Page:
In 2005 Able Labs stopped manufacturing and recalled all its products after the US Food and Drug Administration (FDA) raised “serious concerns” about quality control (QC) data used to win approval. The FDA has now issued five-year debarment orders against four former Able Labs QA/QC staff.
“[The] co-conspirators impaired, impeded, defeated and obstructed FDA's lawful government function to approve the manufacture and distribution of generic drug products by violating good manufacturing practices (GMPs)”, the Agency wrote.
Each of the four Able Labs employees is accused of violating standard operating procedures (SOPs) by “failing to properly investigate, log, and archive questionable, aberrant, and unacceptable laboratory results so that [it] could conceal improprieties and continue to distribute and sell its drug products”.
The FDA goes on to detail specific allegations against the QA/QC officials. Jyotin Parikh, the former laboratory manager in QC at Able Labs, is accused of supervising the creation of false entries in chemist notebooks to support an ANDA (abbreviate new drug application).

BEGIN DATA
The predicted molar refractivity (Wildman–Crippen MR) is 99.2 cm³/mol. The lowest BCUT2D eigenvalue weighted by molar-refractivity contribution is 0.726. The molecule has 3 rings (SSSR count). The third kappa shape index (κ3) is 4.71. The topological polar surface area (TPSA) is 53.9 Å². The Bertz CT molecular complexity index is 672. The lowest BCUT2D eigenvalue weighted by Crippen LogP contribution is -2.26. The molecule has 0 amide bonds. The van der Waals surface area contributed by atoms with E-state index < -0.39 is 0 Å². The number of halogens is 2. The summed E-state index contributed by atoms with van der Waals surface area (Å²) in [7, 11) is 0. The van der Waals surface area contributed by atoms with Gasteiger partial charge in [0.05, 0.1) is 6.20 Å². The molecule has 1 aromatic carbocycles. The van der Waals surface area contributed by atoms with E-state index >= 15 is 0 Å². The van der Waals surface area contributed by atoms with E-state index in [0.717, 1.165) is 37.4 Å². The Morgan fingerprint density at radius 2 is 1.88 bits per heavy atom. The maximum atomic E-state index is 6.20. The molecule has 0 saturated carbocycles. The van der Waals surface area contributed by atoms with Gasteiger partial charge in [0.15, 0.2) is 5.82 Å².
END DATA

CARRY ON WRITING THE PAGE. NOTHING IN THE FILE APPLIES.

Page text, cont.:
Jose Concepcion, the former QC supervisor at Able Labs, is accused of manipulating data related to stability tests for propoxphene napsylate and acetaminophen in December 2001. Ashish Macwan, assistant QC manager, and Shashikant Shah, VP of QA/QC, faced similar accusations from the FDA.
In 2007 Shah was also hit by a US Securities and Exchange Commission (SEC) insider trading lawsuit. The SEC accused Shah of selling close to $1m (€0.75m) in shares of Able Labs over a 16-month period in which he knew about the company’s faulty QA/QC practices.
After Able Labs stopped production in 2005 its share price dropped by 75 per cent. Two months later it filed for bankruptcy protection and by the end of the year had sold its assets to Sun Pharmaceutical Industries.